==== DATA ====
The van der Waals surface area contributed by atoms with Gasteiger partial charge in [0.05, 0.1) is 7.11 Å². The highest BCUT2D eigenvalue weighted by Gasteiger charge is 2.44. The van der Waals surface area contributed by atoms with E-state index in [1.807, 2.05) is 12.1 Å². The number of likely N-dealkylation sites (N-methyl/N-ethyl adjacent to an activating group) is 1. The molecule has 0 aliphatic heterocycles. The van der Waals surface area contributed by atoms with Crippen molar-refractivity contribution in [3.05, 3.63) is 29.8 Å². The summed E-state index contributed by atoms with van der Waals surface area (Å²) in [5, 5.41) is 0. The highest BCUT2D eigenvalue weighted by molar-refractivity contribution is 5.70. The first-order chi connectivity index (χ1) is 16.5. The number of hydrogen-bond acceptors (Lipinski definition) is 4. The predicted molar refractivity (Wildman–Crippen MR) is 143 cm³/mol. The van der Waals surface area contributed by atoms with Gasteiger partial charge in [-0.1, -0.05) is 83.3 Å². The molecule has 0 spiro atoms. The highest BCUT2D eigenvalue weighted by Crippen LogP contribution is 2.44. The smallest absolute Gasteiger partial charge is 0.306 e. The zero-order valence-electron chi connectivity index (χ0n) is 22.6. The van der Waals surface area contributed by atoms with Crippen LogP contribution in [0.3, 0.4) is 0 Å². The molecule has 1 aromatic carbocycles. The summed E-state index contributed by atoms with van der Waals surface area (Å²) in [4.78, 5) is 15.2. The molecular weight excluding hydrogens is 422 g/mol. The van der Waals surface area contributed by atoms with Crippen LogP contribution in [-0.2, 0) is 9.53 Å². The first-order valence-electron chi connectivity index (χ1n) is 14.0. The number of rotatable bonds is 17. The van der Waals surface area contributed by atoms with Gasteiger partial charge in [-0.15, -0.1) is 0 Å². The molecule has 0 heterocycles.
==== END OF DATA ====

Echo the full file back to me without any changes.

The van der Waals surface area contributed by atoms with Gasteiger partial charge in [0.05, 0.1) is 7.11 Å². The highest BCUT2D eigenvalue weighted by Gasteiger charge is 2.44. The van der Waals surface area contributed by atoms with E-state index in [1.807, 2.05) is 12.1 Å². The number of likely N-dealkylation sites (N-methyl/N-ethyl adjacent to an activating group) is 1. The molecule has 0 aliphatic heterocycles. The van der Waals surface area contributed by atoms with Crippen molar-refractivity contribution in [3.05, 3.63) is 29.8 Å². The summed E-state index contributed by atoms with van der Waals surface area (Å²) in [5, 5.41) is 0. The highest BCUT2D eigenvalue weighted by molar-refractivity contribution is 5.70. The first-order chi connectivity index (χ1) is 16.5. The number of hydrogen-bond acceptors (Lipinski definition) is 4. The predicted molar refractivity (Wildman–Crippen MR) is 143 cm³/mol. The van der Waals surface area contributed by atoms with Gasteiger partial charge in [-0.1, -0.05) is 83.3 Å². The molecule has 0 spiro atoms. The highest BCUT2D eigenvalue weighted by Crippen LogP contribution is 2.44. The smallest absolute Gasteiger partial charge is 0.306 e. The zero-order valence-electron chi connectivity index (χ0n) is 22.6. The van der Waals surface area contributed by atoms with Crippen LogP contribution in [0.3, 0.4) is 0 Å². The molecule has 1 aromatic carbocycles. The summed E-state index contributed by atoms with van der Waals surface area (Å²) in [4.78, 5) is 15.2. The molecular weight excluding hydrogens is 422 g/mol. The van der Waals surface area contributed by atoms with Crippen LogP contribution in [-0.2, 0) is 9.53 Å². The first-order valence-electron chi connectivity index (χ1n) is 14.0. The number of rotatable bonds is 17. The van der Waals surface area contributed by atoms with Gasteiger partial charge in [-0.15, -0.1) is 0 Å². The molecule has 0 heterocycles.